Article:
The review of the copyright framework represents a substantial part of the European Commission’s Digital Single Market strategy, presented in May last year. Some proposals have already been delivered, for instance on ‘cross-border portability of online content services’ (geoblocking) and the long awaited implementation of the World Intellectual Property Organisation’s Marrakesh Treaty, facilitating access to published works for persons who are blind or visually impaired.
Now, all eyes are on the new copyright proposal which aims to reform the 2001 InfoSoc directive. It is expected to be published by September 2016 and will aim to create a more harmonised and coherent EU copyright regime by updating IP rights enforcement procedures, introducing the possibility of a neighbouring right for the publishing industry, putting in place a ‘follow the money’ approach to fight piracy and clarifying the liability regime of online intermediaries.
But with so much on the plate, we are asking ourselves: what would be a good copyright framework for the news media industry? One that would enable publishers to sustain investment in high quality content in a digital environment? Certainly, one that supports news media’s vital role in promoting democracy and media pluralism? This strikes us as essential. Look no further and keep on reading!
Monetisation of content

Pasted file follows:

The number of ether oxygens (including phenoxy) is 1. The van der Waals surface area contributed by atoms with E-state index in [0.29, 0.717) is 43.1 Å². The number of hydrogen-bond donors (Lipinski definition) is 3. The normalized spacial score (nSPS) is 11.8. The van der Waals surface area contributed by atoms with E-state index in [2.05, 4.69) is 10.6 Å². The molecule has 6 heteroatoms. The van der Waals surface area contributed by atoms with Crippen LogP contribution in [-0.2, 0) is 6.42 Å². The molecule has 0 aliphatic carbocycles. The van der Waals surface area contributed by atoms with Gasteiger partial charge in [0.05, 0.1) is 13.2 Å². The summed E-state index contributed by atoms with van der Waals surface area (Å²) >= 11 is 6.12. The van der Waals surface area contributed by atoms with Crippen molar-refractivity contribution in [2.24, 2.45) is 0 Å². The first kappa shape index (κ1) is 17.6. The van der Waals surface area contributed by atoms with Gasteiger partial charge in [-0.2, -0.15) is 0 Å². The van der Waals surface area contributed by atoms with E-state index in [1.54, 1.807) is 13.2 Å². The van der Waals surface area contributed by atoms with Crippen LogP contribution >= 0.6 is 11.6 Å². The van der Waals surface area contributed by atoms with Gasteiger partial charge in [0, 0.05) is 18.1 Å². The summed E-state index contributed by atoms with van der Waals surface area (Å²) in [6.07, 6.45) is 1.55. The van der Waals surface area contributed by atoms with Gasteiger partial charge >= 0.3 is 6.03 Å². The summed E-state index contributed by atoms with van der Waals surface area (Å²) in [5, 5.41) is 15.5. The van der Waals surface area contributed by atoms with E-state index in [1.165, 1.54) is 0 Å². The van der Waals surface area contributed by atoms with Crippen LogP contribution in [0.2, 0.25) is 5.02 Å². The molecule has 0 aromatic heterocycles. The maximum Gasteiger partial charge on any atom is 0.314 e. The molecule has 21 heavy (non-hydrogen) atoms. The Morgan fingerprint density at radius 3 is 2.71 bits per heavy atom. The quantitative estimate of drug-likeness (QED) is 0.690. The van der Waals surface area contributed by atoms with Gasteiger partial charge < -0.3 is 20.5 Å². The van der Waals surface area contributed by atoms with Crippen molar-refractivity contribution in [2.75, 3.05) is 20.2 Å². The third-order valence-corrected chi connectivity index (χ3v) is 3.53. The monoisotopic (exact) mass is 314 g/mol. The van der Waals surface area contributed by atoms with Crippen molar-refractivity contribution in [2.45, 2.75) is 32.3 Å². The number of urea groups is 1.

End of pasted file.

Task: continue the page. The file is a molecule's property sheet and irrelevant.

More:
The oldest printed newspapers date from the 17th century when printing took over from hand written news sheets. These were distributed widely and sold locally. Organised distribution has since enabled large numbers of citizens to be informed of current affairs, to scrutinise public authorities and hold them to account and to take informed decisions enabling them to exercise their democratic rights.
We’ve come a long way since. News media was quick to embrace online publishing, appreciating the possibilities for easy distribution with global access and use of publishers’ content is now easier than ever before.
However, we all know the cliché there is no such thing as a free lunch. When we go grocery shopping, we pay for the milk and eggs we buy – much like when we pay for our newspaper at the kiosk, or via a subscription. News media publishing is a business, dependant on income revenues like any other to pay staff, to grow, innovate and to develop sustainable journalism for citizens in Europe and beyond. And as news media publishing is a commercial business like any other, publishers aim to generate profit.
Publishing news media content online give consumers another way to access content but, the business remains largely the same as in the offline environment: publishers rely on subscription fees and advertising revenues to sustain the creation of quality content, to pay their staff and maintain the distribution channels, etc.